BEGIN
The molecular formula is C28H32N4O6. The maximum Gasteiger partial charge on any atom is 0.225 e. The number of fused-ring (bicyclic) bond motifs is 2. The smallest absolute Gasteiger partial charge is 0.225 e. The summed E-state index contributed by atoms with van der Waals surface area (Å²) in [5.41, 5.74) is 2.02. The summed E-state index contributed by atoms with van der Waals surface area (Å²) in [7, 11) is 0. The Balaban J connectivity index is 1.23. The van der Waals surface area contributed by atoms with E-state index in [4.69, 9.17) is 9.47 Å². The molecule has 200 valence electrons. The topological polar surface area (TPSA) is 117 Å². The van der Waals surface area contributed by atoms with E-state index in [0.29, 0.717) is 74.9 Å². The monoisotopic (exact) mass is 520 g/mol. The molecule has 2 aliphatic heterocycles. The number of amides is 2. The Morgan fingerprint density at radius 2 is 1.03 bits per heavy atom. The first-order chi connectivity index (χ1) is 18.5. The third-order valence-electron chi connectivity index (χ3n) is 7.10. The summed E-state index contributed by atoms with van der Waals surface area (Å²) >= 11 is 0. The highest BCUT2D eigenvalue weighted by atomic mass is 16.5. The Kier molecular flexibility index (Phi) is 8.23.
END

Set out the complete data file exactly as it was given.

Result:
The molecular formula is C28H32N4O6. The maximum Gasteiger partial charge on any atom is 0.225 e. The number of fused-ring (bicyclic) bond motifs is 2. The smallest absolute Gasteiger partial charge is 0.225 e. The summed E-state index contributed by atoms with van der Waals surface area (Å²) in [5.41, 5.74) is 2.02. The summed E-state index contributed by atoms with van der Waals surface area (Å²) in [7, 11) is 0. The Balaban J connectivity index is 1.23. The van der Waals surface area contributed by atoms with E-state index in [4.69, 9.17) is 9.47 Å². The molecule has 200 valence electrons. The topological polar surface area (TPSA) is 117 Å². The van der Waals surface area contributed by atoms with E-state index in [0.29, 0.717) is 74.9 Å². The monoisotopic (exact) mass is 520 g/mol. The molecule has 2 aliphatic heterocycles. The number of amides is 2. The Morgan fingerprint density at radius 2 is 1.03 bits per heavy atom. The first-order chi connectivity index (χ1) is 18.5. The third-order valence-electron chi connectivity index (χ3n) is 7.10. The summed E-state index contributed by atoms with van der Waals surface area (Å²) >= 11 is 0. The highest BCUT2D eigenvalue weighted by atomic mass is 16.5. The Kier molecular flexibility index (Phi) is 8.23.